Stage 4: Since I was down almost four minutes in the GC, I knew I had to put the pressure on in . Being another smooth (for Breck) stage, I broke out the F29. For tires, I think the best choice was Maxxis Ikon tubeless ready Exo protection 2.2s with 21 psi in the front and 22 rear, mounted to Enve XC hoops. With those tires, I can get away with low pressure since the sidewalls are so stout. I rode hard on the climbs, and while Todd seemed to suffer a little that day, I still couldn't get away, and he upped the pace on me at the end. I was able to hang on, and took the stage win after we duked it out pretty good for the last few miles. Bummer of the day went to Ben Sonntag whose crank arm fell off only a mile from the finish while he was in a solid third. Luckily he didn't lose enough time to jeopardize his third overall. Same plan with nutrition, including another bar.
Stage 5: Wheeler pass, Scalpel day for sure, the descent is rough! I knew just getting over the thing was tough, never mind racing it. Todd went hard early, and created a separation which he eventually stretched out to a five-minute gap over the course of the stage. I lost the most time up over 12,500 feet again, there's no air up there! I was giving it all I had but couldn't hang, hats off to Todd for an impressive ride. The highlight of the Wheeler stage is the descent in to Copper: 12 minutes and 4,000 feet! I was a little hypoxic from going so hard over the pass ,so I took the first part of the descent easy, then got in to a groove and tried to ride fast but safe. I did the same thing nutrition wise: Osmo, chews and choked down half a bar at 12,000 feet. The bummer of that stage was Dax Massey who crashed and broke some ribs and punctured a lung, but still finished the stage! Best of luck on the recovery Dax.
Stage 6 is a short stage with more gradual climbing, another F29 day. It was short (two hours and five minutes) so I got by with three bottles of Osmo and a bag of chews. I knew only a major mechanical from Todd would change our overall finish, and since I never wish bad luck on anyone I was just racing for the stage win that day. Takei Kyosuke from Japan had the same idea, and rode hard up the first climb. Eventually it was just Todd and I with him, and things settled down for the middle of the stage. Going up the final climb, Takei put in a small dig at the bottom, and I figured it would be a good time to try to shake him, but couldn't get away on the gradual, windy dirt road. Todd drove it over the top, grabbed a PBR beer feed and let Takei and I race it out. I led the whole descent, and knew that if I came in to the final tree lined singletrack first I would take it. All went according to plan until about a minute from the finish. I made a stupid mistake descending a rocky hill with a right hand turn at the bottom. I was pushing it hard on the descent and carried too much speed and blew the turn right in to the bushes. I was off the trail completely when Kyosuke came by and although I jumped right back on and got in behind him, there was no more passing, and not enough of a finishing straight to come around. It was a great battle even if it didn't go the way I had planned, but that's racing. Anything can happen at any time. That's what makes it exciting and keeps us coming back for more!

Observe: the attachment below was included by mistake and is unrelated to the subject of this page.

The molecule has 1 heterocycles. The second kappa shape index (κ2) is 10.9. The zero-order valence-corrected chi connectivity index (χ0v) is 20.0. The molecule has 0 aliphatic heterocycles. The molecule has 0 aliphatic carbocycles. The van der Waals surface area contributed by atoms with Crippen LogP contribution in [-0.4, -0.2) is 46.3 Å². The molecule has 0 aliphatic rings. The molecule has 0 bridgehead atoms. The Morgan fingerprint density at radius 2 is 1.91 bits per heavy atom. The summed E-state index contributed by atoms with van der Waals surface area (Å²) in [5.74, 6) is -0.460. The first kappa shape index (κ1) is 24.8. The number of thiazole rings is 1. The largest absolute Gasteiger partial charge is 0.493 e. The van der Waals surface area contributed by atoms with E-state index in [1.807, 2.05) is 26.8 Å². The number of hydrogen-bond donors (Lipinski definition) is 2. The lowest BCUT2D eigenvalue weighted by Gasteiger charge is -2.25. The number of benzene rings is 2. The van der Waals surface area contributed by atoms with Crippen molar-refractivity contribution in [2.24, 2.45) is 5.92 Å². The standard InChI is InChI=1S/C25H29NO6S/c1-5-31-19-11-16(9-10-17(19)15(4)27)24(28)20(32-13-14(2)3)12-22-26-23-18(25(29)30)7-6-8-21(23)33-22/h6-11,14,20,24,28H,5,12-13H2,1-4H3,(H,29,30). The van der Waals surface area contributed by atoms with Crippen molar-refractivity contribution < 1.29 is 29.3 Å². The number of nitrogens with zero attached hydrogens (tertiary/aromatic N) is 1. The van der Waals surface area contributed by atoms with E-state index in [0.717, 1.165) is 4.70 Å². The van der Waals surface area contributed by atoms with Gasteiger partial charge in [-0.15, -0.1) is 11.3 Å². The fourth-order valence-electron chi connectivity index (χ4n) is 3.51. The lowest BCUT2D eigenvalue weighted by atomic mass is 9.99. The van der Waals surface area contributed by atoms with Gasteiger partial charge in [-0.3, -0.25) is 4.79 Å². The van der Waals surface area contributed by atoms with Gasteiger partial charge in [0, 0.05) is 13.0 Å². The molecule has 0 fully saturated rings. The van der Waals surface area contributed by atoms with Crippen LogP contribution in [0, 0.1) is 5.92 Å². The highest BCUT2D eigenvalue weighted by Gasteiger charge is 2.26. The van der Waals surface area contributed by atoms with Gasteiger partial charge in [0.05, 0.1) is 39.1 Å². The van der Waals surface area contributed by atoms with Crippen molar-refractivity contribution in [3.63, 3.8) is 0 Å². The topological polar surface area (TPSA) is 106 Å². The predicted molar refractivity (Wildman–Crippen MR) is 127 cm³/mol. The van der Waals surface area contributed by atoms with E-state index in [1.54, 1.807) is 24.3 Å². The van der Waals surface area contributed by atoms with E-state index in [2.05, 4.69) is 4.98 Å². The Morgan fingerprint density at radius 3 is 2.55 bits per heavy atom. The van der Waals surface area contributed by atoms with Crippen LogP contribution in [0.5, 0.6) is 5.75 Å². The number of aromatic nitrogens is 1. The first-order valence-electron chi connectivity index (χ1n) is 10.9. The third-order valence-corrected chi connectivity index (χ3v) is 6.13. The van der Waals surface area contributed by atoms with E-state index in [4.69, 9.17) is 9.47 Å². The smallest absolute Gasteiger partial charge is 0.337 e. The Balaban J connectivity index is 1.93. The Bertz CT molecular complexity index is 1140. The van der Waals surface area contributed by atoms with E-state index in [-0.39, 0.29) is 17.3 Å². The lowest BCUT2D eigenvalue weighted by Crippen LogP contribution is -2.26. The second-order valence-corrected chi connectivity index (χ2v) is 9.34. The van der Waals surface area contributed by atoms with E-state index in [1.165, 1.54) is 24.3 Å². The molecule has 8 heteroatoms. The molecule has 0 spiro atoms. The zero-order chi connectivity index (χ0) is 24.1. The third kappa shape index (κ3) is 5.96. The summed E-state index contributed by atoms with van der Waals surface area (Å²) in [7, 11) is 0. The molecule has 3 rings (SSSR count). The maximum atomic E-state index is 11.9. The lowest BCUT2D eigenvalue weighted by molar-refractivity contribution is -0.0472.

Overall I am super happy with how I rode. Todd was just stronger, hats off to him. I was riding as good, or better, than I ever have and learned a lot. I'm hoping to continue to improve, and with Adam Pulford from CTS guiding my training and Team Sho-Air/Cannondale behind me I have no excuse not to!
Next up Park City Point 2 Point, then La Ruta to finish out the season.
Thanks for reading.
Thank you for reading 5 articles in the past 30 days*
Join now for unlimited access
Enjoy your first month for just £1 / $1 / €1
*Read any 5 articles for free in each 30-day period, this automatically resets
After your trial you will be billed £4.99 $7.99 €5.99 per month, cancel anytime. Or sign up for one year for just £49 $79 €59
Join now for unlimited access
Try your first month for just £1 / $1 / €1
Get The Leadout Newsletter
The latest race content, interviews, features, reviews and expert buying guides, direct to your inbox!
Alex Grant, 31, is one of America's top endurance mountain bike racers. Sponsored by Cannondale Factory Racing in 2012, Grant juggles racing as a pro with managing an outdoor gear consignment business called Gear Rush, which he co-owns with fellow Utah cyclist and racer Bart Gillepsie. This season, look out for Grant on the podiums at major endurance and stage races. For variety, you may also see him on on the start line of some super Ds, cross countries and short tracks.
In 2011, Grant finished third at the Leadville 100 and eighth at the US cross country national championships while also logging top 10s at the super D and marathon nationals. He finished fifth in the Downieville Classic All Mountain Overall and seventh at La Ruta de los Conquistadores. For the third year in a row, he won the Park City Point 2 Point.
In 2010, Grant made headlines with his second place finish at La Ruta de los Conquistadores, the Breck Epic and the Trans-Sylvania Epic.
When not on his mountain bike, Grant enjoys backcountry skiing, snowboarding and hiking.
Grant is from Richmond, Vermont, and he presently lives in Salt Lake City, Utah.
Follow his 2012 season in this blog on Cyclingnews.